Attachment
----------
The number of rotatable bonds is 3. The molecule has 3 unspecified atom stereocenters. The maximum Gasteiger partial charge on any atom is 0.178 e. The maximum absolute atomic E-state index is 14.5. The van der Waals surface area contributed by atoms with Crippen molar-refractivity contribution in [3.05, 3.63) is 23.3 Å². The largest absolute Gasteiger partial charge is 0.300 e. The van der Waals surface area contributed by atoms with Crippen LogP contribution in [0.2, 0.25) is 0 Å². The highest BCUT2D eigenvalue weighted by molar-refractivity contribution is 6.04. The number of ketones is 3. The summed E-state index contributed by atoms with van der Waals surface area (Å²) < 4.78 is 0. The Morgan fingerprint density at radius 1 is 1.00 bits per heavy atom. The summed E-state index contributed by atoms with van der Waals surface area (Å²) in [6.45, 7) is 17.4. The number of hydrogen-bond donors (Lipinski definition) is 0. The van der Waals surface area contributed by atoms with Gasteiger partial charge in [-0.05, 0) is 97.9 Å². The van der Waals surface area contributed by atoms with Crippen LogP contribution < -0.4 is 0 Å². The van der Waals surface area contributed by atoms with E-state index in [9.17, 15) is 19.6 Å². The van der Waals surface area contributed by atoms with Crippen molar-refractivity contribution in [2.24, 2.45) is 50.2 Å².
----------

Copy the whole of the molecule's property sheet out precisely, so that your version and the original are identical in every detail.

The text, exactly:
The number of rotatable bonds is 3. The molecule has 3 unspecified atom stereocenters. The maximum Gasteiger partial charge on any atom is 0.178 e. The maximum absolute atomic E-state index is 14.5. The van der Waals surface area contributed by atoms with Crippen molar-refractivity contribution in [3.05, 3.63) is 23.3 Å². The largest absolute Gasteiger partial charge is 0.300 e. The van der Waals surface area contributed by atoms with Crippen LogP contribution in [0.2, 0.25) is 0 Å². The highest BCUT2D eigenvalue weighted by molar-refractivity contribution is 6.04. The number of ketones is 3. The summed E-state index contributed by atoms with van der Waals surface area (Å²) < 4.78 is 0. The Morgan fingerprint density at radius 1 is 1.00 bits per heavy atom. The summed E-state index contributed by atoms with van der Waals surface area (Å²) in [6.45, 7) is 17.4. The number of hydrogen-bond donors (Lipinski definition) is 0. The van der Waals surface area contributed by atoms with Gasteiger partial charge in [-0.05, 0) is 97.9 Å². The van der Waals surface area contributed by atoms with Crippen LogP contribution < -0.4 is 0 Å². The van der Waals surface area contributed by atoms with E-state index in [9.17, 15) is 19.6 Å². The van der Waals surface area contributed by atoms with Crippen molar-refractivity contribution in [2.24, 2.45) is 50.2 Å².